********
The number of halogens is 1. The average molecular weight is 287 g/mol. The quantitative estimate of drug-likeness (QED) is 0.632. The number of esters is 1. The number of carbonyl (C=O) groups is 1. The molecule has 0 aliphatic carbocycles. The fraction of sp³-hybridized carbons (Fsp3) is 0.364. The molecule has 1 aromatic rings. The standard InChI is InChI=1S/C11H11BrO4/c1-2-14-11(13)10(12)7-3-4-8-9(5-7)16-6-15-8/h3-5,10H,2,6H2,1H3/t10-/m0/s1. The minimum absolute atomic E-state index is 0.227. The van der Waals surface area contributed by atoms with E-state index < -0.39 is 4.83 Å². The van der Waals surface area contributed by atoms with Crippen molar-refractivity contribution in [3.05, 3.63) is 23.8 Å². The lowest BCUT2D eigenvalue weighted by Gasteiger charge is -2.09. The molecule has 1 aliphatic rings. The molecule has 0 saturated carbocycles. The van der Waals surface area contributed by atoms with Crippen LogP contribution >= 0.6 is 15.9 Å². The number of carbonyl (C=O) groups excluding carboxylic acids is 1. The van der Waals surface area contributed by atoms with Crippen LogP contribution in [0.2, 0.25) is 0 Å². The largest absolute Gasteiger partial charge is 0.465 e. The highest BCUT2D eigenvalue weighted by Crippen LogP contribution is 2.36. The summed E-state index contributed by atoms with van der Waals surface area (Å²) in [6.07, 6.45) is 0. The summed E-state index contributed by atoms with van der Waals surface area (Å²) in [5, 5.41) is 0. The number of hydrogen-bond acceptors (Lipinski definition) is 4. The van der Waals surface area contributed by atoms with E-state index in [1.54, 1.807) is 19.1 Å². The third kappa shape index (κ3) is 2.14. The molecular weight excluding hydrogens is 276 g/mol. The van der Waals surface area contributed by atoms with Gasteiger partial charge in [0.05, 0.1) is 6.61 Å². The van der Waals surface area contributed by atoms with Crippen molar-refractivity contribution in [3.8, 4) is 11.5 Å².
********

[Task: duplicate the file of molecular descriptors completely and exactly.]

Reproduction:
The number of halogens is 1. The average molecular weight is 287 g/mol. The quantitative estimate of drug-likeness (QED) is 0.632. The number of esters is 1. The number of carbonyl (C=O) groups is 1. The molecule has 0 aliphatic carbocycles. The fraction of sp³-hybridized carbons (Fsp3) is 0.364. The molecule has 1 aromatic rings. The standard InChI is InChI=1S/C11H11BrO4/c1-2-14-11(13)10(12)7-3-4-8-9(5-7)16-6-15-8/h3-5,10H,2,6H2,1H3/t10-/m0/s1. The minimum absolute atomic E-state index is 0.227. The van der Waals surface area contributed by atoms with E-state index < -0.39 is 4.83 Å². The van der Waals surface area contributed by atoms with Crippen molar-refractivity contribution in [3.05, 3.63) is 23.8 Å². The lowest BCUT2D eigenvalue weighted by Gasteiger charge is -2.09. The molecule has 1 aliphatic rings. The molecule has 0 saturated carbocycles. The van der Waals surface area contributed by atoms with Crippen LogP contribution >= 0.6 is 15.9 Å². The number of carbonyl (C=O) groups excluding carboxylic acids is 1. The van der Waals surface area contributed by atoms with Crippen LogP contribution in [0.2, 0.25) is 0 Å². The largest absolute Gasteiger partial charge is 0.465 e. The highest BCUT2D eigenvalue weighted by Crippen LogP contribution is 2.36. The summed E-state index contributed by atoms with van der Waals surface area (Å²) in [6.07, 6.45) is 0. The summed E-state index contributed by atoms with van der Waals surface area (Å²) in [5, 5.41) is 0. The number of hydrogen-bond acceptors (Lipinski definition) is 4. The van der Waals surface area contributed by atoms with E-state index in [1.54, 1.807) is 19.1 Å². The third kappa shape index (κ3) is 2.14. The molecular weight excluding hydrogens is 276 g/mol. The van der Waals surface area contributed by atoms with Gasteiger partial charge in [0.05, 0.1) is 6.61 Å². The van der Waals surface area contributed by atoms with Crippen molar-refractivity contribution in [3.8, 4) is 11.5 Å².